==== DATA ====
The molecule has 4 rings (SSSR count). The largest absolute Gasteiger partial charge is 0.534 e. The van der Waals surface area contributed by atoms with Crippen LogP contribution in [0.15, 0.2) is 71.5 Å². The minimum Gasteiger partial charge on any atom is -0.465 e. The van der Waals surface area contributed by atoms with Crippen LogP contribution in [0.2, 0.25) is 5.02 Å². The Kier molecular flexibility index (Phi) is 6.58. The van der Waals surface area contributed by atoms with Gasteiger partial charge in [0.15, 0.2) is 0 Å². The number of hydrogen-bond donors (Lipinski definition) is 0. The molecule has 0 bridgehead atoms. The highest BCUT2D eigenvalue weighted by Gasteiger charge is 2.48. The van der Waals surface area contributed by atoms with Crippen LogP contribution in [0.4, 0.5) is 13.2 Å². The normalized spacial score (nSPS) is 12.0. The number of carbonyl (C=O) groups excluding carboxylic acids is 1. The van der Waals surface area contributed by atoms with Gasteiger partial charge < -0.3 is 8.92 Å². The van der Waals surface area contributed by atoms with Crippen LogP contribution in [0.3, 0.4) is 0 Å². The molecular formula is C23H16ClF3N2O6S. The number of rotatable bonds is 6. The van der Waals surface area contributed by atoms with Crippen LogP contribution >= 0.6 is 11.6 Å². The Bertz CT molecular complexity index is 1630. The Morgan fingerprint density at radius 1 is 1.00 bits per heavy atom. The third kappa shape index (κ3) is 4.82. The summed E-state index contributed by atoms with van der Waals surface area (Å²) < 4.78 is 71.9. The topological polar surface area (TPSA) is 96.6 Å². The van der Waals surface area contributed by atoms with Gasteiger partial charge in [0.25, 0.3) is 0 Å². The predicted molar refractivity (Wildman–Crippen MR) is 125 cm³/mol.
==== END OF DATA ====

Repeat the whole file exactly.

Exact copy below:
The molecule has 4 rings (SSSR count). The largest absolute Gasteiger partial charge is 0.534 e. The van der Waals surface area contributed by atoms with Crippen LogP contribution in [0.15, 0.2) is 71.5 Å². The minimum Gasteiger partial charge on any atom is -0.465 e. The van der Waals surface area contributed by atoms with Crippen LogP contribution in [0.2, 0.25) is 5.02 Å². The Kier molecular flexibility index (Phi) is 6.58. The van der Waals surface area contributed by atoms with Gasteiger partial charge in [0.15, 0.2) is 0 Å². The number of hydrogen-bond donors (Lipinski definition) is 0. The molecule has 0 bridgehead atoms. The highest BCUT2D eigenvalue weighted by Gasteiger charge is 2.48. The van der Waals surface area contributed by atoms with Crippen LogP contribution in [0.4, 0.5) is 13.2 Å². The normalized spacial score (nSPS) is 12.0. The number of carbonyl (C=O) groups excluding carboxylic acids is 1. The van der Waals surface area contributed by atoms with Gasteiger partial charge < -0.3 is 8.92 Å². The van der Waals surface area contributed by atoms with Crippen LogP contribution in [0.3, 0.4) is 0 Å². The molecular formula is C23H16ClF3N2O6S. The number of rotatable bonds is 6. The van der Waals surface area contributed by atoms with Crippen LogP contribution >= 0.6 is 11.6 Å². The Bertz CT molecular complexity index is 1630. The Morgan fingerprint density at radius 1 is 1.00 bits per heavy atom. The third kappa shape index (κ3) is 4.82. The summed E-state index contributed by atoms with van der Waals surface area (Å²) < 4.78 is 71.9. The topological polar surface area (TPSA) is 96.6 Å². The van der Waals surface area contributed by atoms with Gasteiger partial charge in [0.25, 0.3) is 0 Å². The predicted molar refractivity (Wildman–Crippen MR) is 125 cm³/mol.